It is important to note that these guidelines provide a basic recommendation for treatment and all conditions are unique, so always seek a comprehensive examination should self-management fail to resolve the symptoms. The entire lower extremity often contributes to the cause of the pain and the tendinopathy may return if the source of the problem is not properly addressed. Therefore, an evaluation or free injury screening by an experienced physical therapist at Athletico Physical Therapy can help you target the source of the problem and get you back on your feet and running.


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Minimizing the Risk of Running Injuries with Strength Training

By Rebecca Weiner, PT, DPT, ASTYM certified for Athletico Physical Therapy

The days are longer and the weather is finally nicer, which means more people will be out running. Thinking about running that neighborhood 5k or half marathon this summer? When deciding between which training program to follow, make sure you don’t forget to incorporate strength training. Strength training is believed to help with injury prevention in runners.

In fact, research shows that a strength training program including resistance and plyometric exercises performed 2–3 times per week for 8–12 weeks is an appropriate strategy to improve speed and form for middle and long distance runners. What’s more, runners who performed resistance training three or more times per week were approximately 50 percent less likely to experience a running-related injury. The study also showed that the combination of running and resistance training increased both short- and long-term  endurance performance in sedentary and trained individuals.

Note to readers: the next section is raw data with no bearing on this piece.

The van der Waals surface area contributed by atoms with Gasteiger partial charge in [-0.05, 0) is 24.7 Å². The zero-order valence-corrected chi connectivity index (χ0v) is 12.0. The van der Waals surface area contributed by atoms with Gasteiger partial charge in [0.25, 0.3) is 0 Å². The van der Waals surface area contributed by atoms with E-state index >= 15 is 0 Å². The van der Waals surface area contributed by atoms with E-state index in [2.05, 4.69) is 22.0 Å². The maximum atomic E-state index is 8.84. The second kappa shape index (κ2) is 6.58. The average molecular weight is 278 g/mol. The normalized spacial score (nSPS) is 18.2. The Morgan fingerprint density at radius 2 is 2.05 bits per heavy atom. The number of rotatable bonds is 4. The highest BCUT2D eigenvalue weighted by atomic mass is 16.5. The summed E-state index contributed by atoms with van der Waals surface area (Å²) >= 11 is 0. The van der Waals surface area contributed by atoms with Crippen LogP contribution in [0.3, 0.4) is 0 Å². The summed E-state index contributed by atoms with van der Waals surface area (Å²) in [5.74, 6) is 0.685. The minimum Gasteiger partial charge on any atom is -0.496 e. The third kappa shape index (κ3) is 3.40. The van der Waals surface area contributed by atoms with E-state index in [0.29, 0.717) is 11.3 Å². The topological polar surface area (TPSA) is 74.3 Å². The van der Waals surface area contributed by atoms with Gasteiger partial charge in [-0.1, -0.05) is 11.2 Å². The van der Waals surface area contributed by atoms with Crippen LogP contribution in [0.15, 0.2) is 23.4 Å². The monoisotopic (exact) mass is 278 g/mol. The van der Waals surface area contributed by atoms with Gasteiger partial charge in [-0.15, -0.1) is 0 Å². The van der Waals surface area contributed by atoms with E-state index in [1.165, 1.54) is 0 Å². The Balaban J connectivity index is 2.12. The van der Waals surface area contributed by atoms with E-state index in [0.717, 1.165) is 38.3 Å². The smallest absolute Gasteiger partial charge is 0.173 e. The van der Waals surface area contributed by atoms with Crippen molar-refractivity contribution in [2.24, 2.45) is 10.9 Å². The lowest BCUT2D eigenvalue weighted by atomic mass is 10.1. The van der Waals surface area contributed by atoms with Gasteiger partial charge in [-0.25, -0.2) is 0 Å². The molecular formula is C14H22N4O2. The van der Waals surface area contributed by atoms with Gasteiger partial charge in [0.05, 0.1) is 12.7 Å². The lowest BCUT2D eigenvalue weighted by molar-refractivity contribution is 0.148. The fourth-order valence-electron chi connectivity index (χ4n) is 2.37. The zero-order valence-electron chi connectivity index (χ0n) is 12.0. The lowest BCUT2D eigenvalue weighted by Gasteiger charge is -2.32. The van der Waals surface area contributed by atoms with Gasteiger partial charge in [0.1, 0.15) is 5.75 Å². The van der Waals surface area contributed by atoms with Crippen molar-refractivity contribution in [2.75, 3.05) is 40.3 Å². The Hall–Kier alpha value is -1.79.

Based on the facts stated above, it is important to strength train while training for your next run – whether it’s a 5k or 26.2 miles. This does not by any means mean that you have to bulk up. You just need to make sure you are working the muscles that support you during your run to make you more efficient and less prone to injury.

Here are some exercises to help strengthen your lower extremities:

Leg raises: Begin lying on your back with one knee bent and your other leg straight. Engaging your thigh muscles, slowly lift your straight leg until it is parallel with your other thigh, then lower it back to the starting position and repeat. Try to keep your back flat during the exercise and keep your leg straight. Complete three sets of 15 and add ankle weights to make it more challenging.

Minimizing the Risk of Running Injuries with Strength Training Minimizing the Risk of Running Injuries with Strength Training